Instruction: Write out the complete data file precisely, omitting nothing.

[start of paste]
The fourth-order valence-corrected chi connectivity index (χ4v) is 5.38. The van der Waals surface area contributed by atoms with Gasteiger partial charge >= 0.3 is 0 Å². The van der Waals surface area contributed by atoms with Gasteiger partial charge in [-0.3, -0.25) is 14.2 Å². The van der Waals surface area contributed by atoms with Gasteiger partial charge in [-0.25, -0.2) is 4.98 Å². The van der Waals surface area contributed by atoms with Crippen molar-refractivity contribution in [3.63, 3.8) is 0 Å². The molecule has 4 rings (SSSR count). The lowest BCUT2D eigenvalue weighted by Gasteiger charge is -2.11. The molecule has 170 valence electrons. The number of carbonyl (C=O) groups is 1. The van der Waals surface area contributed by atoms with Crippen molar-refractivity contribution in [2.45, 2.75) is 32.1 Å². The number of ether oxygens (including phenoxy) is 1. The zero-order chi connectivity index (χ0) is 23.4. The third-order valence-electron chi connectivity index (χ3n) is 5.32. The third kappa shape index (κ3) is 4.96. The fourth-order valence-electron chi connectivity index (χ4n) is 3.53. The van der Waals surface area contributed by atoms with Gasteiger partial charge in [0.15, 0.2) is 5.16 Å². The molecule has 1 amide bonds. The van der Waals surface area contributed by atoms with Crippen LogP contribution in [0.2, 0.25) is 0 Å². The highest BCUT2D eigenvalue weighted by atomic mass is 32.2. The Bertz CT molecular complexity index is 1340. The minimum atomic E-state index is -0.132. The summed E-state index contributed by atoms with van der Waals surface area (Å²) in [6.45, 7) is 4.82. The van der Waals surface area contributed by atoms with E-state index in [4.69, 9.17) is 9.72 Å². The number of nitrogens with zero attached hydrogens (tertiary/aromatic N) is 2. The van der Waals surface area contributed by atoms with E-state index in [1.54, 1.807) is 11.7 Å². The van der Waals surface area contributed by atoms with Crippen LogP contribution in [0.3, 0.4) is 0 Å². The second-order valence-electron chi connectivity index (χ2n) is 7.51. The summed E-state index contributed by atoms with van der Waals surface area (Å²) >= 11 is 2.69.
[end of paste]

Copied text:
The fourth-order valence-corrected chi connectivity index (χ4v) is 5.38. The van der Waals surface area contributed by atoms with Gasteiger partial charge >= 0.3 is 0 Å². The van der Waals surface area contributed by atoms with Gasteiger partial charge in [-0.3, -0.25) is 14.2 Å². The van der Waals surface area contributed by atoms with Gasteiger partial charge in [-0.25, -0.2) is 4.98 Å². The van der Waals surface area contributed by atoms with Crippen molar-refractivity contribution in [3.63, 3.8) is 0 Å². The molecule has 4 rings (SSSR count). The lowest BCUT2D eigenvalue weighted by Gasteiger charge is -2.11. The molecule has 170 valence electrons. The number of carbonyl (C=O) groups is 1. The van der Waals surface area contributed by atoms with Crippen molar-refractivity contribution in [2.45, 2.75) is 32.1 Å². The number of ether oxygens (including phenoxy) is 1. The zero-order chi connectivity index (χ0) is 23.4. The third-order valence-electron chi connectivity index (χ3n) is 5.32. The third kappa shape index (κ3) is 4.96. The fourth-order valence-electron chi connectivity index (χ4n) is 3.53. The van der Waals surface area contributed by atoms with Gasteiger partial charge in [0.15, 0.2) is 5.16 Å². The molecule has 1 amide bonds. The van der Waals surface area contributed by atoms with Crippen LogP contribution in [0.2, 0.25) is 0 Å². The highest BCUT2D eigenvalue weighted by atomic mass is 32.2. The Bertz CT molecular complexity index is 1340. The minimum atomic E-state index is -0.132. The summed E-state index contributed by atoms with van der Waals surface area (Å²) in [6.45, 7) is 4.82. The van der Waals surface area contributed by atoms with E-state index in [4.69, 9.17) is 9.72 Å². The number of nitrogens with zero attached hydrogens (tertiary/aromatic N) is 2. The van der Waals surface area contributed by atoms with E-state index in [1.54, 1.807) is 11.7 Å². The van der Waals surface area contributed by atoms with Crippen LogP contribution in [0.3, 0.4) is 0 Å². The second-order valence-electron chi connectivity index (χ2n) is 7.51. The summed E-state index contributed by atoms with van der Waals surface area (Å²) >= 11 is 2.69.